On a Wednesday I go into town and have lunch with a bunch of people who are as old and wrinkly as me. Edith says it’s good for me to mix with people of my own age. What she really means is it gets me out of the way for a few hours…bless her she doesn’t have to lie about it. You get to a certain age and you get a bit set in your ways, not me of course, but all the other oldies I meet (and if you believe that Tess you will believe anything!)
Any way, yesterday I went to the community hall as usual only to find Moira, a dippy creature at the best of times, sitting there in a paper facemask. Not a real one, a home made one, cobbled together from a bit of drawing paper and a couple of elastic bands. She said she was making sure she didn’t get ‘Eee bow lar’. That’s how she said it…eee bow lar. Silly old fool, I always said she was a couple of sandwiches short of a picnic. The nurse assistant person that brought her in from St Leonards Nursing Home, which is known locally as Gods waiting room, seemed to think this was perfectly normal. She is obviously related to Moria because it would be too coincidental to have two people that stupid in one place if they weren’t related.
“I think Moira has a point Maudy” she shouted. Why do so many people think that deafness is automatic in old age? I pointed out that my legs aren’t so good, but my ears are fine and that my name is Maud, not Maudy, but she can call me Mrs Spear. I get a bit irritated when people I don’t know assume they can call me by my given name, especially when they add a ‘y’ to it.
Well silly me, I asked the nurse why she thought Moira had the right idea. Next time I have a stupid thought like that, please, someone shoot me.
We spent the next half an hour listening to this woman, who was thicker than treacle, tell us about how “the nasty little germies get everywhere” and how they wait for an opportunity and then….”POUNCE” on unsuspecting people. I swear if I could have moved fast enough I would have throttled her. Bloody fool.
Eventually, I couldn’t take anymore and I told her I thought she was talking a complete load of crap. This caused a gasp and a very hurt look. “Well Maudy, how rude” She muttered. I tell you true, I was not half as rude as I wanted to be.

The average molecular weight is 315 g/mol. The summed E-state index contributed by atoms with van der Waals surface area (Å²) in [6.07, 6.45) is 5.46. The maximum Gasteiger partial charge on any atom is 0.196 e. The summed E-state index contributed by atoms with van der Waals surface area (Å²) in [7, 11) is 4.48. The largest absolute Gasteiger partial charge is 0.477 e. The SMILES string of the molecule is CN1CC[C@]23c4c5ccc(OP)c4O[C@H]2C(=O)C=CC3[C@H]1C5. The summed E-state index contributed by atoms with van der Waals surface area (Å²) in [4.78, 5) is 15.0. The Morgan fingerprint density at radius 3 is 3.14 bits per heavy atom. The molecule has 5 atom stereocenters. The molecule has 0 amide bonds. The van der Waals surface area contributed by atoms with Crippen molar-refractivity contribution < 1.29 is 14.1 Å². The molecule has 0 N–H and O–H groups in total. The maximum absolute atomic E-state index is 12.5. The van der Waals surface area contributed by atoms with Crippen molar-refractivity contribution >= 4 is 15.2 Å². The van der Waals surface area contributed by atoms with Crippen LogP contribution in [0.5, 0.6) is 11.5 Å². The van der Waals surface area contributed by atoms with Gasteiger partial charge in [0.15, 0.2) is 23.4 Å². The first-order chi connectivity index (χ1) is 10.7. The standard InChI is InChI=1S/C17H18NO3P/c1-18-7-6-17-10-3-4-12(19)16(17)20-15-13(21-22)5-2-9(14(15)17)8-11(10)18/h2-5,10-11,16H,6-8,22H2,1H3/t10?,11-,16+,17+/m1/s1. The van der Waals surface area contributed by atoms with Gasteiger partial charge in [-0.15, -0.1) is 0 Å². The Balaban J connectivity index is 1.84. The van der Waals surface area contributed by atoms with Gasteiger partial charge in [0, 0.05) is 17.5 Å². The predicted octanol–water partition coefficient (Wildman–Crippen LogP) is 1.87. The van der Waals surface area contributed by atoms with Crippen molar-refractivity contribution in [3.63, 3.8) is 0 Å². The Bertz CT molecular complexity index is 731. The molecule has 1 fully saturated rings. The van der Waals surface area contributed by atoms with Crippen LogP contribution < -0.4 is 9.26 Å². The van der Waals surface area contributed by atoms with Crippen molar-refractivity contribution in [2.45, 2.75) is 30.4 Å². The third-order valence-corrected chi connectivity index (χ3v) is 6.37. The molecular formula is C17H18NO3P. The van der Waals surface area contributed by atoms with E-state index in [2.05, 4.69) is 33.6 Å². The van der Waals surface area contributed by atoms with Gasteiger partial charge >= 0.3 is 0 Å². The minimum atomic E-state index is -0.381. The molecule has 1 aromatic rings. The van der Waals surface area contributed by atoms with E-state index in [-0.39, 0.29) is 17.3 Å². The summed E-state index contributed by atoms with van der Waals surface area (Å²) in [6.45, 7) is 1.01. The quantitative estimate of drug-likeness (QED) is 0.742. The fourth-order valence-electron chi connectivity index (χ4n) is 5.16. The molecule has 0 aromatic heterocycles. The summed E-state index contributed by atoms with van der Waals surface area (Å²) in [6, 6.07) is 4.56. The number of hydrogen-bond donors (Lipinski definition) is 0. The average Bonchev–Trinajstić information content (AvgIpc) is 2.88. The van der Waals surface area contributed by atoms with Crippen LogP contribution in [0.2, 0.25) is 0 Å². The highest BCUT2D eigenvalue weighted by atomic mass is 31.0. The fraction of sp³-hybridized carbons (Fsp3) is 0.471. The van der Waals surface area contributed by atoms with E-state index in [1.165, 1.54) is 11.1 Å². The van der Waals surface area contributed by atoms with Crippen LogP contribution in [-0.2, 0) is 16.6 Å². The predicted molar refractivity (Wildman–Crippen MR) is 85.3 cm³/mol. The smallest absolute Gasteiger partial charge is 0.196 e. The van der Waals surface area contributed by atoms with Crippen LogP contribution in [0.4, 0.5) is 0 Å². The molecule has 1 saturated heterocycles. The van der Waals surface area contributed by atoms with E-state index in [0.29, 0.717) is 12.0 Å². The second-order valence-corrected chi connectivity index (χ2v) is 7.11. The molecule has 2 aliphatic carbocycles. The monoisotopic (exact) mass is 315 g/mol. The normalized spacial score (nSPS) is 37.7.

I asked her if it was the germs that made the gentleman from Africa get on a plane and fly to America. Did the ‘germies’ make him do it or did he just decide his chance of surviving the disease was better there? It’s people who have brains, not germs, or even germies for that matter.
This is the difference between living at home surrounded by intelligent people who talk to each other, and going to St Leonards and getting fed pureed apricots and watching childrens TV.
We are at the planning stage at home. We are very rural, and could stay isolated for a considerable amount of time if need be. None of the family and extended family work more than five miles from home, the children all go to local schools.
The wood supply for the winter has been increased and the food supply is increasing daily. As there are just the two of us in the house there are two good sized spare bedrooms that are being used as walk in larders.
Some of the younger ones think we are a little mad. They don’t remember the bitingly cold winters that saw us cut off for weeks on end. They don’t remember the war, when everything was in short supply, they have no idea what it’s like to make do without utilities on a long term basis. They don’t remember flu outbreaks that killed thousands, the thick city smogs that killed thousands more. They don’t remember being told that nuclear war was likely. There’s so much they have no clue about, but I remember and some of my children remember some of these things. Between us that’s enough knowledge to make a start in preparing for the worst that life can bring to us.
Thinking about it, it’s mostly just increasing what we have, we have always been a belt and braces type of family.
None of us knows what the future holds, but as people have brains and germs don’t, we can only hope that scientists can outwit the virus. We are relatively confident that if Ebola does makes it’s way across the channel from Spain, or arrive by plane (as the government seems to be doing nothing to avoid that right now), we have the ability to withdraw and wait it out.
For the sake of the young ones I hope we are right.
I’ll speak to you soon Tess.
Stay safe, regards